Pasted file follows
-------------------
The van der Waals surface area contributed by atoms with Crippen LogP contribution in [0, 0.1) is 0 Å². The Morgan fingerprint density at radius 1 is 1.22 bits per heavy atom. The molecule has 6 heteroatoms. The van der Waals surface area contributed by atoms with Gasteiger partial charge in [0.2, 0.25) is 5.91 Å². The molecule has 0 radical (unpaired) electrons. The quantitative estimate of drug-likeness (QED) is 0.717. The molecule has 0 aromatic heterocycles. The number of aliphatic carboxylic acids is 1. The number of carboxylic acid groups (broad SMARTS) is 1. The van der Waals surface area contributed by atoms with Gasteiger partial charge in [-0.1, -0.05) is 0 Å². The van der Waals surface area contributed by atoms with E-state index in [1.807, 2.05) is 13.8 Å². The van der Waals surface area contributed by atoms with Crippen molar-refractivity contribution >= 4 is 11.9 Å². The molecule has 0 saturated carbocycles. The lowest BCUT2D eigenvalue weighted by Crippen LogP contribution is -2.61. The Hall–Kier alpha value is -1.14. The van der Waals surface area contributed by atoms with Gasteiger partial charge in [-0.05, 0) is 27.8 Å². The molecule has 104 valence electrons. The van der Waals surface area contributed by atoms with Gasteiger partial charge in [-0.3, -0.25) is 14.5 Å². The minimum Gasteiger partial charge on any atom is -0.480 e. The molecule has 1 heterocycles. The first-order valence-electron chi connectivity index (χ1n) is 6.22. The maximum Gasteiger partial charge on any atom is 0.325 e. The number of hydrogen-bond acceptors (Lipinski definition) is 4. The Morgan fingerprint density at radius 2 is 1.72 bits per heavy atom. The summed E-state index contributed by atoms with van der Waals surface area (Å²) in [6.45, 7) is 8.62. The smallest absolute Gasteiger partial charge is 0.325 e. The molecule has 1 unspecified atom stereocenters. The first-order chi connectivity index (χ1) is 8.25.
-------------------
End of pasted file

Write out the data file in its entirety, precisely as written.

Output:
The van der Waals surface area contributed by atoms with Crippen LogP contribution in [0, 0.1) is 0 Å². The Morgan fingerprint density at radius 1 is 1.22 bits per heavy atom. The molecule has 6 heteroatoms. The van der Waals surface area contributed by atoms with Gasteiger partial charge in [0.2, 0.25) is 5.91 Å². The molecule has 0 radical (unpaired) electrons. The quantitative estimate of drug-likeness (QED) is 0.717. The molecule has 0 aromatic heterocycles. The number of aliphatic carboxylic acids is 1. The number of carboxylic acid groups (broad SMARTS) is 1. The van der Waals surface area contributed by atoms with Gasteiger partial charge in [-0.1, -0.05) is 0 Å². The van der Waals surface area contributed by atoms with E-state index in [1.807, 2.05) is 13.8 Å². The van der Waals surface area contributed by atoms with Crippen molar-refractivity contribution >= 4 is 11.9 Å². The molecule has 0 saturated carbocycles. The lowest BCUT2D eigenvalue weighted by Crippen LogP contribution is -2.61. The Hall–Kier alpha value is -1.14. The van der Waals surface area contributed by atoms with Gasteiger partial charge in [-0.05, 0) is 27.8 Å². The molecule has 104 valence electrons. The van der Waals surface area contributed by atoms with Gasteiger partial charge in [-0.3, -0.25) is 14.5 Å². The minimum Gasteiger partial charge on any atom is -0.480 e. The molecule has 1 heterocycles. The first-order valence-electron chi connectivity index (χ1n) is 6.22. The maximum Gasteiger partial charge on any atom is 0.325 e. The number of hydrogen-bond acceptors (Lipinski definition) is 4. The Morgan fingerprint density at radius 2 is 1.72 bits per heavy atom. The summed E-state index contributed by atoms with van der Waals surface area (Å²) in [6.45, 7) is 8.62. The smallest absolute Gasteiger partial charge is 0.325 e. The molecule has 1 unspecified atom stereocenters. The first-order chi connectivity index (χ1) is 8.25.